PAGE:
The Last Tribe of Europe
My long-term documentary photography series “The Last Tribe of Europe” explores the relationship between cultural heritage passed on and cultural appropriation in modern days focusing on the fascination with Native-American culture in Europe. Globalization impacts not just goods and services but also access to other people. Cultures - even the most marginal ones - can be spread worldwide with just a few clicks. All over the world, people tend to assume costumes and traditions from other cultures. Seeding them over the time deep inside their traditions. This process creates cultural hybrids, which are often passed on as new cultural heritage patterns. Over the last thirty-five years, Native-American associations have been flourishing in Europe, spreading east from England to Denmark and further. They follow different tribe's tradition depending on their interests, friendship binds with the tribes who taught them how to play, sing, dance and make their own outfits.
Members are not trying to become Native-Americans, nor are they trying to preserve Native-American culture. Instead, they are borrowing from this culture and strive to represent it, as best they can, as it can be witnessed today in North America. Gathering to socialize, members enjoy emulating, creating and sharing craft-work, outfits and new traditions. In this age of impersonal communications one can create its own avatar and educate people in issues affecting the original Native-American Nations in ways that resonate with European contemporary culture, while creating a parallel and constant evolution. Native American culture is very much alive and well, though our perceptions of it are often open to interpretation.
In this series, I want to portray, through visual contrast, this mixture of cultures, their strong connection with Native-Americans and their goodwill to emulate the American First Nations. One’s outfit becomes a second skin, reflecting the personality, experiences and pathway one chooses to follow. Blending such personal expression of self with the European physiognomy and the Native American mysticism yields an unexpected symbiosis.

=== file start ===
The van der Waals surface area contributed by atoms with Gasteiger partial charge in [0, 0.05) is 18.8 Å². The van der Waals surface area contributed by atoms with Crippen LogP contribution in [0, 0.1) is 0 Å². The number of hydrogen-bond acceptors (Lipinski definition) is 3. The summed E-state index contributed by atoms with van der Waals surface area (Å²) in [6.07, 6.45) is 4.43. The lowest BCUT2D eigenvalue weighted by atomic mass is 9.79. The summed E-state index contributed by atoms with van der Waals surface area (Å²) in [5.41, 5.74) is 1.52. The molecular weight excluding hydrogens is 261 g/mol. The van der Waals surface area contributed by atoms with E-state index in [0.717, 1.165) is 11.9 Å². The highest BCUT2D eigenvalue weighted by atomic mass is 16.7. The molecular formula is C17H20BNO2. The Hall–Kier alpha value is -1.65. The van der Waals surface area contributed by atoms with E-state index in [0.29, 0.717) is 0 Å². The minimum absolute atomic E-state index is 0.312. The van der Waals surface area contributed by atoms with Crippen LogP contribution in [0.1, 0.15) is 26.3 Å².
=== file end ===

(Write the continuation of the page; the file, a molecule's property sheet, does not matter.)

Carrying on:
I traveled throughout Europe documenting such gatherings. Powwows have served for hundreds’ of years as means to socialize, mourn and celebrate important events, they are in modern times the most important aspect of Indian culture.
My approach is, to not be only a collector of images, but to have an interactive barter with my subject that can translate into an image. Using instant as a medium, I can instantly establish this interaction giving them the photos. Later with the help of brush and bleach I produce a negative from the latent ghost image in the back-paper. I was fascinated by the challenge to produce a documentary photography series without having the actual photos but just some pigment rest in the back paper to carve out. The resulting photos, even if they may slightly differ from the original in color, texture and degradation due to the bleach process, are accurate.
This long-term documentary photography series, which is composed from over 140 photos, started in February 2015 and ended in February 2016. The darkroom post production and the digitalization ended one year later in 2017. This year, 2018, I am finally ending the interviews with the portrayed dancers which will let to a book publication at the end of 2019.